New Building Projects in Long Island

Offices, apartments, hotels planned or rising on Long Island

There's a lot of action on the site that once housed Roosevelt raceway. Developer Beechwood Organization broke ground in August of 2005 on Meadowbrooke Pointe Athletic Club and Spa, a $400 million gated condominium community; while the first units were ready for occupancy in October 2006, the 720-unit community for residents age 55 and older is being built in seven phases, and work on the 51-acre development is slated to continue through 2009.

Beechwood's principal, Michael Dubb, grew up near the racetrack and owned horses that raced there. After the track closed, the land was originally zoned for office, but was rezoned for senior housing to meet a Nassau County need.

Meadowbrooke Pointe centers around a $12 million, 25,000-square-foot clubhouse called the Equestrian Club, with an indoor pool, sauna, steam rooms, fitness center and day spa. The development is slated to include two outdoor pools and a one-mile walking/hiking trail. Harkening back to the site's equestrian past, streets bear names such as Harness Drive and Trotting Lane.

Melville Corporate Center III


Size: 133,000 square feet

Cost: $30 million

Developer: T. Weiss Realty

Architect: Young & Young with interior by TPG

T. Weiss Real Estate President Ted Weiss already knows who one of his tenants will be for the Melville Corporate Center III at 324 S. Service Road. His firm will anchor the four-story, 133,000-square-foot structure from within, filling 6,500 square feet on the ground floor.

"We've been the first tenant in most of our buildings," Weiss said. "We like to move into them, use it as a showroom. Typically, it just acts to give confidence to the tenants that are moving in to know that the landlord is there. "

Weiss's office will include a sales area for marketing and presentations on this building and other projects.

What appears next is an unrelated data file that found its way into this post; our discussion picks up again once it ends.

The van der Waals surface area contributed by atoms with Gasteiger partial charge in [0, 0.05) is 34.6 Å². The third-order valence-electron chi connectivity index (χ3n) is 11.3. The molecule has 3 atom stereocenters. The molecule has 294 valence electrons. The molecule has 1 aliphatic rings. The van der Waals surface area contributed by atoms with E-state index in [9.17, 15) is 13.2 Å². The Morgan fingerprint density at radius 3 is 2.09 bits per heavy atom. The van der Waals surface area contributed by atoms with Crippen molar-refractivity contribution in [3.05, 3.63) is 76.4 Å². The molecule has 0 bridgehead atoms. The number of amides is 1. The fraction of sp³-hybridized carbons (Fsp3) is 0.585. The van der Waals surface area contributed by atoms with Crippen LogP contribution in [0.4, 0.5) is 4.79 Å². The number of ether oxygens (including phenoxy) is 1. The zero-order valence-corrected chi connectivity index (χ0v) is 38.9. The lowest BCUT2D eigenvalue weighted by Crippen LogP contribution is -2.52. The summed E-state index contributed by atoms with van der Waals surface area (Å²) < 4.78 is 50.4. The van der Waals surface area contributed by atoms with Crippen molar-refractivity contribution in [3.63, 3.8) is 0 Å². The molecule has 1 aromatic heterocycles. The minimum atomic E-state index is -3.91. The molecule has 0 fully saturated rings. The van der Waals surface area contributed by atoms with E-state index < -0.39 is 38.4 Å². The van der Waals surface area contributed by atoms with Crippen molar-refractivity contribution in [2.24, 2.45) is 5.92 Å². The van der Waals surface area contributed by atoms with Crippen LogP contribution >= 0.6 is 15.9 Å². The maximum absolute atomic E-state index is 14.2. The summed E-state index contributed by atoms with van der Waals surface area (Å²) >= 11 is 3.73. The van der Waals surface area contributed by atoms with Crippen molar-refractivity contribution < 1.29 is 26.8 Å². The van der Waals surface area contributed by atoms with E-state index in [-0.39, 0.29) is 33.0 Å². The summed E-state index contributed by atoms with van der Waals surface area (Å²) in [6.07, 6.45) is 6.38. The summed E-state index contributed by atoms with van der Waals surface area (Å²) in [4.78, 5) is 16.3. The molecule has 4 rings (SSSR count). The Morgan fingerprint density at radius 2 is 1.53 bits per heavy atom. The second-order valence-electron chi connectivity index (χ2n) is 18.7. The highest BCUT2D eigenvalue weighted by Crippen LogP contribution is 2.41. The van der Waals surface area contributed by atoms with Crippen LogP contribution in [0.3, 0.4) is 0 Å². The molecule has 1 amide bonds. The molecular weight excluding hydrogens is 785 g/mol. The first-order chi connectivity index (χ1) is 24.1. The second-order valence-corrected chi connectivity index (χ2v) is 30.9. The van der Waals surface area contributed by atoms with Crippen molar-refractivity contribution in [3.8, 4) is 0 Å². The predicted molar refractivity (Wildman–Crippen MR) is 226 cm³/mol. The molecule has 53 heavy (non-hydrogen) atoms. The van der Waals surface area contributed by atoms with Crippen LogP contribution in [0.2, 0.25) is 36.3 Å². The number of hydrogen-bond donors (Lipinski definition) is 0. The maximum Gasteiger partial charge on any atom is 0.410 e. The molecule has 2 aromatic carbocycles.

Weiss, who started construction in March 2006 and plans to complete it this month, said the project, including $7 million for the land, cost about $30 million. This is his firm's fourth Melville building.

Riverhead-based Young & Young designed the building, while interior design is by TPG of Melville.

Weiss said he expects some tenants to move in from his other buildings and new tenants, and said he's been selective in the tenancy mix. Early on, he said, he had a chance to move medical companies into the building, but chose not to.

"That's not what we're looking for," Weiss said.

Weiss may soon find himself based in another building. Another new office building may be in the works, he said, and "I always like to be in the newest building. "

Mercy Medical Center

North Pavilion

Rockville Centre

Size: 100,000 square feet

Cost: $40 million

Developer: Mercy Medical Center

Architect: Angelo Corva and Associates

Mercy Medical Center's new north building is big enough to be a whole new hospital.

The 100,000-square foot structure, designed by Angelo Corva and Associates and built by Eugene Racanelli and Racanelli Construction, was funded by bonds and bank financing. Work started on the $40 million project in 2003 and finished in February 2006.

Mercy spokesman Mel Granick said the construction "modernized Mercy's facilities," replacing outdated hospital rooms with state-of-the-art facilities. The hospital expansion - which started out as a skilled nursing facility before being reworked - is a sign of a changing health-care landscape and part of a health-care brick-and-mortar boom.

"The patient needs changed in terms of the population of Long Island," Granick said.

The shiny new facility - with 160 new acute care beds at 1000 North Village Ave. in Rockville Centre - is part of a trend in which hospitals work not only to provide topnotch care, but do it in a better environment.

Mercy's north pavilion offers more natural light, private rooms and colors and finishes the hospital says are designed to encourage relaxation and promote healing. The structure also includes telemetry, up-to-date information systems and comfortable beds designed to prevent falls and help nursing staff monitor patients.

Monter Cancer Center

Lake Success

Size: 37,000 square feet

Cost: $17 million

Developer: North Shore-Long Island Jewish Health System

Architect: Ewing Cole

In March 2006, the North Shore-Long Island Jewish Health System unveiled its $17 million, 37,000-square-foot Monter Cancer Center at the Center for Advanced Medicine, located at 1111 Marcus Ave. in Lake Success.